Consumers are uneducated about home charging for electric cars, and that's holding back adoption, according to the J.D. Power 2021 EV Home Charging Study.
Brent Gruber, J.D. Power senior director of global automotive and author of the study, said in a statement that "the lack of awareness around charging options is making it very difficult to move toward mass-market adoption,"
Study respondents showed a "low level" of awareness of the different charging levels, including Level 1 and Level 2 AC and DC fast charging, Gruber said.
In addition, 47% of home owners with Level 1 charging installed were unaware of financial incentives for installation of Level 2 home-charging stations, the study found. Making EV drivers aware of options for upgrading to Level 2 charging is important because Level 1 really isn't adequate for frequent use or long trips, Gruber said, adding that owner satisfaction was appreciably higher with Level 2 home charging.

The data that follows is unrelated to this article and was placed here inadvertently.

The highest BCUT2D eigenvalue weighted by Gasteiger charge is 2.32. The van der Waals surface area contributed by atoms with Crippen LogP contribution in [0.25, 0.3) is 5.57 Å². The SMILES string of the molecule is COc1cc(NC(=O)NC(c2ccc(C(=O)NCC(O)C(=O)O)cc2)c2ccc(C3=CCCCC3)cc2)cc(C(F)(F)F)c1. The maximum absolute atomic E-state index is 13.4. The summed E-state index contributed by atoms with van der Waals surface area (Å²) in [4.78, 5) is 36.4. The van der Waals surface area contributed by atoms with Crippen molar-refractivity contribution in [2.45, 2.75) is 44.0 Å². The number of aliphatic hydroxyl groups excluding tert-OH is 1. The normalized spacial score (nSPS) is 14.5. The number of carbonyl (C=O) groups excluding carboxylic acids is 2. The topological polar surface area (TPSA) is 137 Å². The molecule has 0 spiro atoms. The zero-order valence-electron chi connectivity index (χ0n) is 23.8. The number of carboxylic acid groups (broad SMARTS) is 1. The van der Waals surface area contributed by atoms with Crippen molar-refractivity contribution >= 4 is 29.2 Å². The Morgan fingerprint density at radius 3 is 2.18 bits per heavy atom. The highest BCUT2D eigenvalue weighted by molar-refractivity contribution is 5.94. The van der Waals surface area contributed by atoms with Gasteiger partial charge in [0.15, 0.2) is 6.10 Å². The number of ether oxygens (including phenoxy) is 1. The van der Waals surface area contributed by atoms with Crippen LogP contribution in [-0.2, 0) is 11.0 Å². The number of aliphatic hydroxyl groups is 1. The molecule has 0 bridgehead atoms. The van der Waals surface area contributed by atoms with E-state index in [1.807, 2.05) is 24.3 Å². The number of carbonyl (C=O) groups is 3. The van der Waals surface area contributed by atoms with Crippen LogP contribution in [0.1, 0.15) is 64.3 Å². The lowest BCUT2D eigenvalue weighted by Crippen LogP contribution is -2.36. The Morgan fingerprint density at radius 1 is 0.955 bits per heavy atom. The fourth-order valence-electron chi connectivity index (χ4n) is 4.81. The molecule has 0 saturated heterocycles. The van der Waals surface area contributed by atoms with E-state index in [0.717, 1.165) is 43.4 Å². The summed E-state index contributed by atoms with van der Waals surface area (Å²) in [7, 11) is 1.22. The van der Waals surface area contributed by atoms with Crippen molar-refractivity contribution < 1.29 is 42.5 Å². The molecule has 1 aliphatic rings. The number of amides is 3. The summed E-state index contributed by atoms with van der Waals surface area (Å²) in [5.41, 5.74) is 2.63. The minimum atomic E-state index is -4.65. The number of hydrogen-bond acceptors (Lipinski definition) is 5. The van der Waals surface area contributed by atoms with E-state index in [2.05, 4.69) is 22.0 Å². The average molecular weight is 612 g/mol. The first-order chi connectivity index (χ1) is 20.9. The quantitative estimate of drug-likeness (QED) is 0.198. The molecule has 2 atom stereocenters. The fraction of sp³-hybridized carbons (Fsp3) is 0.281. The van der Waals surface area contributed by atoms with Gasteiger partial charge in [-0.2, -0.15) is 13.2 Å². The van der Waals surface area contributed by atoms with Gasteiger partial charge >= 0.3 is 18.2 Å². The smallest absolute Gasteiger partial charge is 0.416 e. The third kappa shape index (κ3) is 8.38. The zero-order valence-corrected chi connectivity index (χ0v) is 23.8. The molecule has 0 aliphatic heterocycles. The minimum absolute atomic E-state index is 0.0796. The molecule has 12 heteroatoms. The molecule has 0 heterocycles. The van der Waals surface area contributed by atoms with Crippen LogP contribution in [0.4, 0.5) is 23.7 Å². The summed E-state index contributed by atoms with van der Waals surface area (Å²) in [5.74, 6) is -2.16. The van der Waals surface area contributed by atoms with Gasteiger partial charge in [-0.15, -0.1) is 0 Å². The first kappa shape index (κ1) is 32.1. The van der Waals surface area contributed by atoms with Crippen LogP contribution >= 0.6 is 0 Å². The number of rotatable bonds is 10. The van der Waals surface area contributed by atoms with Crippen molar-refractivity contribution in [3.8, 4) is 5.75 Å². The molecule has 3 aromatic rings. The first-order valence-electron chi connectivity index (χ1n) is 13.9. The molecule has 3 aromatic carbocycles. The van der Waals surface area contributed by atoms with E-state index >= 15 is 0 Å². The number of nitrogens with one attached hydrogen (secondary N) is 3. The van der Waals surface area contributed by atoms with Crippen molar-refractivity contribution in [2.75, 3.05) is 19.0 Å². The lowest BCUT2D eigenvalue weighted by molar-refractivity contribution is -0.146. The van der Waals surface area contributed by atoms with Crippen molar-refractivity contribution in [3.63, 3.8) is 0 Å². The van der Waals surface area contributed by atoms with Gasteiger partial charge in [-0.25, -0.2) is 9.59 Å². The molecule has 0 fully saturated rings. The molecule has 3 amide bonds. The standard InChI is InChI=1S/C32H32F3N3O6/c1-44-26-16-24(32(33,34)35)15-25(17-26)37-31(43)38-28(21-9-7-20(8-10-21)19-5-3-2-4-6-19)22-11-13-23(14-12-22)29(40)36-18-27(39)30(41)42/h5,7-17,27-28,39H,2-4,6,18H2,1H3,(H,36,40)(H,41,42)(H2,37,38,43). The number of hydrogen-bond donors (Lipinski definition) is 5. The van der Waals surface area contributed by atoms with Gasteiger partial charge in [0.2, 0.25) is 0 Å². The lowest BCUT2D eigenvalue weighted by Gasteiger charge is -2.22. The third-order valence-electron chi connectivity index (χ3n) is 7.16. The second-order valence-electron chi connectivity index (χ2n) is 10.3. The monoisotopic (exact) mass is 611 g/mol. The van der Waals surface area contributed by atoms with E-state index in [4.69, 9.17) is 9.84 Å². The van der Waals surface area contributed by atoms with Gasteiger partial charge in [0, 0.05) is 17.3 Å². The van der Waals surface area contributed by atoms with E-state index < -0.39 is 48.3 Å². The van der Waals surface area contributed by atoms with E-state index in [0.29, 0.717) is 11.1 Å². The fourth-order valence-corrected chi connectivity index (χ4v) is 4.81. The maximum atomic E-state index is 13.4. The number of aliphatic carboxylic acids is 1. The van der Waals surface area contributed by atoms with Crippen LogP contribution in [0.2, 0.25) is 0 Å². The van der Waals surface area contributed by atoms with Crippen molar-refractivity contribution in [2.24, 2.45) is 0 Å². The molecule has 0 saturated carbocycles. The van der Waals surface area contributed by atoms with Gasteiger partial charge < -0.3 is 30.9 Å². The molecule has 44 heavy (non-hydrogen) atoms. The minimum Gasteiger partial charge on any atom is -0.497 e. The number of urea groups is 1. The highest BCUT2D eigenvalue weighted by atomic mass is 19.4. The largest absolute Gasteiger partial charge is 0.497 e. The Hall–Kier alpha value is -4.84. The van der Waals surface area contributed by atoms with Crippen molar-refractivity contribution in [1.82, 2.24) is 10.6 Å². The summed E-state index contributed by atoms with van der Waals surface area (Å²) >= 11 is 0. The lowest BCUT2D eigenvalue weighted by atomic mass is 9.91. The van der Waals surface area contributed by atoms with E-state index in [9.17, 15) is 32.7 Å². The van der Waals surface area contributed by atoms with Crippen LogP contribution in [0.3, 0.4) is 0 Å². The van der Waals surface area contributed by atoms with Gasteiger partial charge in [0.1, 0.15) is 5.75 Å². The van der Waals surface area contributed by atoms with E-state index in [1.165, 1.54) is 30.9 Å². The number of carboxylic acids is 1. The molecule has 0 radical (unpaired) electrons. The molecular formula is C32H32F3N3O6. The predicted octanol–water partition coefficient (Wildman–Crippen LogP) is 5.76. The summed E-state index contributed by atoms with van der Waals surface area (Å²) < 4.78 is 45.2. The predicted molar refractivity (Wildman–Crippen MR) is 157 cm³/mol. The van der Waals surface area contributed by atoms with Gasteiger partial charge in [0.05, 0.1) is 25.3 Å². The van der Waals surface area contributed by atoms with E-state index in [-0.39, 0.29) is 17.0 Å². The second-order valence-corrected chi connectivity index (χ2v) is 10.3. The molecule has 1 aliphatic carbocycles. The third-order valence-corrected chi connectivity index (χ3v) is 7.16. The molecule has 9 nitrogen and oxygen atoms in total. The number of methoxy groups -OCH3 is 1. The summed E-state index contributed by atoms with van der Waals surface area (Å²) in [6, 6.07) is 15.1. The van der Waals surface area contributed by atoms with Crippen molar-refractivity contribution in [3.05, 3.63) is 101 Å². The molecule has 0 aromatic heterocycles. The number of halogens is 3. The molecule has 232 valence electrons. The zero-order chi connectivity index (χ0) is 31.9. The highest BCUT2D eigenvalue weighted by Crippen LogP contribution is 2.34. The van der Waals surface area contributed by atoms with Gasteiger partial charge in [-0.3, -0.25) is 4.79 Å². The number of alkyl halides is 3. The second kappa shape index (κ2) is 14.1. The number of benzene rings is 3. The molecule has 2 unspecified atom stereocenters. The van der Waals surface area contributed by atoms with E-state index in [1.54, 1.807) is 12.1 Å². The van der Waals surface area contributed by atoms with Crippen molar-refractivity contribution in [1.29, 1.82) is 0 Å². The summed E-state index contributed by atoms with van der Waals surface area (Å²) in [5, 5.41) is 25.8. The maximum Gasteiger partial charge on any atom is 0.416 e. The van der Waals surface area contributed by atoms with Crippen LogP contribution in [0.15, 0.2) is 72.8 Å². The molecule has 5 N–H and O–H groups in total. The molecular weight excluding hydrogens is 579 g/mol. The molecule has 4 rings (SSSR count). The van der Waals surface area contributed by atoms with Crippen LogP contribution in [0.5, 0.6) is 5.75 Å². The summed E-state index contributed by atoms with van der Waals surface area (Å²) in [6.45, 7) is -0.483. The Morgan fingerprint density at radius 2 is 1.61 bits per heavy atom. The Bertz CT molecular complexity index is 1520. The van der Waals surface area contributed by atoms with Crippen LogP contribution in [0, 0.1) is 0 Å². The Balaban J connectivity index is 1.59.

2016 BMW i8 with BMW Home Charger Connect charging station
The study reinforces what much previous research has said. Even as public charging networks have expanded, EV owners have stuck mostly to home charging, other studies have shown. One recent study even suggested that lack of Level 2 home charging was a big reason why one in five EV owners go back to gasoline.
A previous J.D. Power study also suggested that EV drivers are more satisfied with the experience when they have wall chargers, as opposed to mobile cords.
Tesla was the first to realize the importance of home charging as part of the EV ownership experience, but other automakers are beginning to acknowledge this as well. Outside of Tesla, Audi was one of the first brands to recognize the importance of home charging, with a program that used Amazon Home Services to help with installation and local electricians.
More recently, General Motors has announced that it will subsidize home-charger installation for buyers of the 2022 Chevrolet Bolt EV and Bolt EUV.